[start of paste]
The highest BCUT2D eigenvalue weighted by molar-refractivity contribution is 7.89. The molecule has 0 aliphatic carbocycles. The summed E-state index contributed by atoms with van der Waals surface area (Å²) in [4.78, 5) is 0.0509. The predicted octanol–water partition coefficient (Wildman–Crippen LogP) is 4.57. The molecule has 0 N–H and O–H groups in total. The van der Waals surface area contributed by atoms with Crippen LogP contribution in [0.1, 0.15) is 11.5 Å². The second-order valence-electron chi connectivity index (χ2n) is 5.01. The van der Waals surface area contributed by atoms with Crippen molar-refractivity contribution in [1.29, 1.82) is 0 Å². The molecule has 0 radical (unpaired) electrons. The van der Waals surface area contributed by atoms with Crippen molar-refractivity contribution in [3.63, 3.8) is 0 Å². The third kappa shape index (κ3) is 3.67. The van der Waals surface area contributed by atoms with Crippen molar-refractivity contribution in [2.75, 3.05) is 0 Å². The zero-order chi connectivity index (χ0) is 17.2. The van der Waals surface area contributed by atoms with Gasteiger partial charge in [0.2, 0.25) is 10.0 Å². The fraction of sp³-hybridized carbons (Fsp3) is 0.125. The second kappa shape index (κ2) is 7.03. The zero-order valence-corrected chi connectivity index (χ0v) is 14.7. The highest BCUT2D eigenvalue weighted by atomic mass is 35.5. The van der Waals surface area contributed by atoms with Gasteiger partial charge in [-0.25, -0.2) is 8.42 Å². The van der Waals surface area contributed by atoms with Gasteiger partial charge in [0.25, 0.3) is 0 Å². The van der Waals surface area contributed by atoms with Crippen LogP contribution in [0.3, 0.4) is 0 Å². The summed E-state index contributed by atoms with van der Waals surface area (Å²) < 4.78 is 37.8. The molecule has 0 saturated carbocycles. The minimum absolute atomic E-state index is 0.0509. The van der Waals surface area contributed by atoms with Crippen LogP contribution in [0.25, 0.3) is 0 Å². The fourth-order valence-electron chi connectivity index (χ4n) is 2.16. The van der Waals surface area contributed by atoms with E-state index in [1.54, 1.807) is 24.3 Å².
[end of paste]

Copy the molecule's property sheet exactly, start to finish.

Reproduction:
The highest BCUT2D eigenvalue weighted by molar-refractivity contribution is 7.89. The molecule has 0 aliphatic carbocycles. The summed E-state index contributed by atoms with van der Waals surface area (Å²) in [4.78, 5) is 0.0509. The predicted octanol–water partition coefficient (Wildman–Crippen LogP) is 4.57. The molecule has 0 N–H and O–H groups in total. The van der Waals surface area contributed by atoms with Crippen LogP contribution in [0.1, 0.15) is 11.5 Å². The second-order valence-electron chi connectivity index (χ2n) is 5.01. The van der Waals surface area contributed by atoms with Crippen molar-refractivity contribution in [1.29, 1.82) is 0 Å². The molecule has 0 radical (unpaired) electrons. The van der Waals surface area contributed by atoms with Crippen molar-refractivity contribution in [3.63, 3.8) is 0 Å². The third kappa shape index (κ3) is 3.67. The van der Waals surface area contributed by atoms with Crippen molar-refractivity contribution in [2.75, 3.05) is 0 Å². The zero-order chi connectivity index (χ0) is 17.2. The van der Waals surface area contributed by atoms with Gasteiger partial charge in [0.2, 0.25) is 10.0 Å². The fraction of sp³-hybridized carbons (Fsp3) is 0.125. The second kappa shape index (κ2) is 7.03. The zero-order valence-corrected chi connectivity index (χ0v) is 14.7. The highest BCUT2D eigenvalue weighted by atomic mass is 35.5. The van der Waals surface area contributed by atoms with Gasteiger partial charge in [-0.25, -0.2) is 8.42 Å². The van der Waals surface area contributed by atoms with Gasteiger partial charge in [0.25, 0.3) is 0 Å². The van der Waals surface area contributed by atoms with Crippen LogP contribution in [0.3, 0.4) is 0 Å². The summed E-state index contributed by atoms with van der Waals surface area (Å²) < 4.78 is 37.8. The molecule has 0 saturated carbocycles. The minimum absolute atomic E-state index is 0.0509. The van der Waals surface area contributed by atoms with Crippen LogP contribution in [0.25, 0.3) is 0 Å². The fourth-order valence-electron chi connectivity index (χ4n) is 2.16. The van der Waals surface area contributed by atoms with E-state index in [1.54, 1.807) is 24.3 Å².